Attached Files

            Comment


            • #7
              Gina, FYI, the LAB color space is very different from the others All of the detail is in the L channel. That means you can apply heavy blurring to the color which is all in the A & B channels and you will not impact the detail of the image.
              Regards, Murray

              Comment


              • #8
                I wanted to see if I could do a quick, acceptable fix. Obviously, it still has some issues but for the 7 minutes it took, it is a vast improvement.

                I too used LAB mode. I used it for the blurring of the color channels and for some sharpening of the luminosity channel. Then I converted it back to RGB and realized that the problem with the red was still a problem. The red channel was duplicated and a quick gaussian blur was applied. The copy was then pasted back into the original red channel. Lastly, curves was applied to the new red channel to fix the color cast.

                Janet
                Attached Files

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                • #9
                  Hi all

                  For those that use Elements I believe you can somewhat follow Murray's procedure. I can separate the Luminance to a layer, which I did. Then using grants tools I copied the green channel to the luminance layer I had produced. Then I blurred the red and blue channels quite a bit. To finish I could reduce the luminance layer opacity somewhat to get the best balance.

                  It worked although not as good as Murray’s but it would save a lot of work in cleanup.

                  Butch
                  Attached Files

                  Comment


                  • #10
                    Gary,
                    Thanks for the suggestion. I tried your method and it works fine on the part of the image I saved for the web at only 100k, however, in it's full version (scanned at a res of 600), the d&s filter keeps processing and processing, never to finish (at least so far). I guess I could try at 300dpi, I just have been doing all my work at 600 so far and resizing when done.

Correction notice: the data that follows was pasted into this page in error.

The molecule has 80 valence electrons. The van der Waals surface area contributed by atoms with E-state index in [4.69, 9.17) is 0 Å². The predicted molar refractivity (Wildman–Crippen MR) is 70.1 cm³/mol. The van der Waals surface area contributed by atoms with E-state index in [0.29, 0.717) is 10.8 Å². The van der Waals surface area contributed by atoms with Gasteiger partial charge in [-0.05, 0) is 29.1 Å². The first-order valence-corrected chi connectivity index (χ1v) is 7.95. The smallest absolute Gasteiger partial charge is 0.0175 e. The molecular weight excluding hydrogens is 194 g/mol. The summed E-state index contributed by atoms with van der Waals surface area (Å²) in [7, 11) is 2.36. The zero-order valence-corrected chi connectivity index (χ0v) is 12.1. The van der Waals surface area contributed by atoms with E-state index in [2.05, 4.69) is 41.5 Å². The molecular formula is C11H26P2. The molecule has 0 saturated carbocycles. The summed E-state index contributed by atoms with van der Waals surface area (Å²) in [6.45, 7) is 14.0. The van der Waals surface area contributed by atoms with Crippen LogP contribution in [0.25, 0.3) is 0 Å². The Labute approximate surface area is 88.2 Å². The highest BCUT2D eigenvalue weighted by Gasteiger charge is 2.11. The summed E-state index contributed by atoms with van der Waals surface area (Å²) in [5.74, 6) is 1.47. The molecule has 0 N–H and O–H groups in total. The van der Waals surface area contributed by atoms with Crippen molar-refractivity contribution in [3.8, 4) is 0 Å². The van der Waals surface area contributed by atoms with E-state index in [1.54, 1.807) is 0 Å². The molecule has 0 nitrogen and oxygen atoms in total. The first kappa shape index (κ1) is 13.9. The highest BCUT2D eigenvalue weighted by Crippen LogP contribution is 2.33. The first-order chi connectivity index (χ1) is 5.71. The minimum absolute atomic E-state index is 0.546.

Murray,
                    Thanks for that bit of important info with regards to blurring. I wasn't aware of that!

                    Janet,
                    Your version looks great too. This seems to show what I suspected, that quite a bit can be cleaned up in short order before the more detailed work is done.

                    Thanks all!
                    Gina

                    Comment


                    • #11
                      Gina, another way to improve that red channel: copy it and then run Noise/Median on the copy (with a high enough setting to blur out all the scratches/spots etc- say, a value of between 10 and 15). Now go to your channels pallette. Make sure you are on your image layer and not on an adjustment layer and select your original red channel. Then go to Image/apply image and set the "red-copy' as your source. Set the blend mode to darken and leave the rest as it is. Watch those light spots disappear. The beauty about this is that it only affects the light pixels and the dark pixels remain unchanged. You won't notice any significant blurring of the image. Sorry I don't have time to post any pictures but will post later if you need any clarification. Get rid of that yellow spot on her arm by using a Selective Color Adjustment Layer. Choose yellows and then remove as much of the yellow in Yellows as it takes to clear the spot. Fill your mask with black and then paint back with white over the spot on the arm. Another way to do it would be to use your Healing Brush but set it to color. Sample from a good area and brush over.
                      Sincerely Syd

                      Comment


                      • #12
                        You guys are amazing. I'm going to learn so much here.

                        Comment


                        • #13
                          Pepperspray, I'll second that!

                          Syd,
                          Thanks so much for another option and clear instructions. I'm going to give it a try this morning!

                          Gina

                          Comment


                          • #14
                            Gina, I had another go at your image. I wanted to see how far I could get without resorting to the clone tool or the healing brush. I wanted to try and clean it up as much as possible by using the filters and adjustment layers thus minimising any clone work. Well, it seems there is no magic bullet but a lot of the damage can be fixed in a few quick steps. Ultimately I had to resort to the Healing Brush to get rid of the worst spots but it was minor work.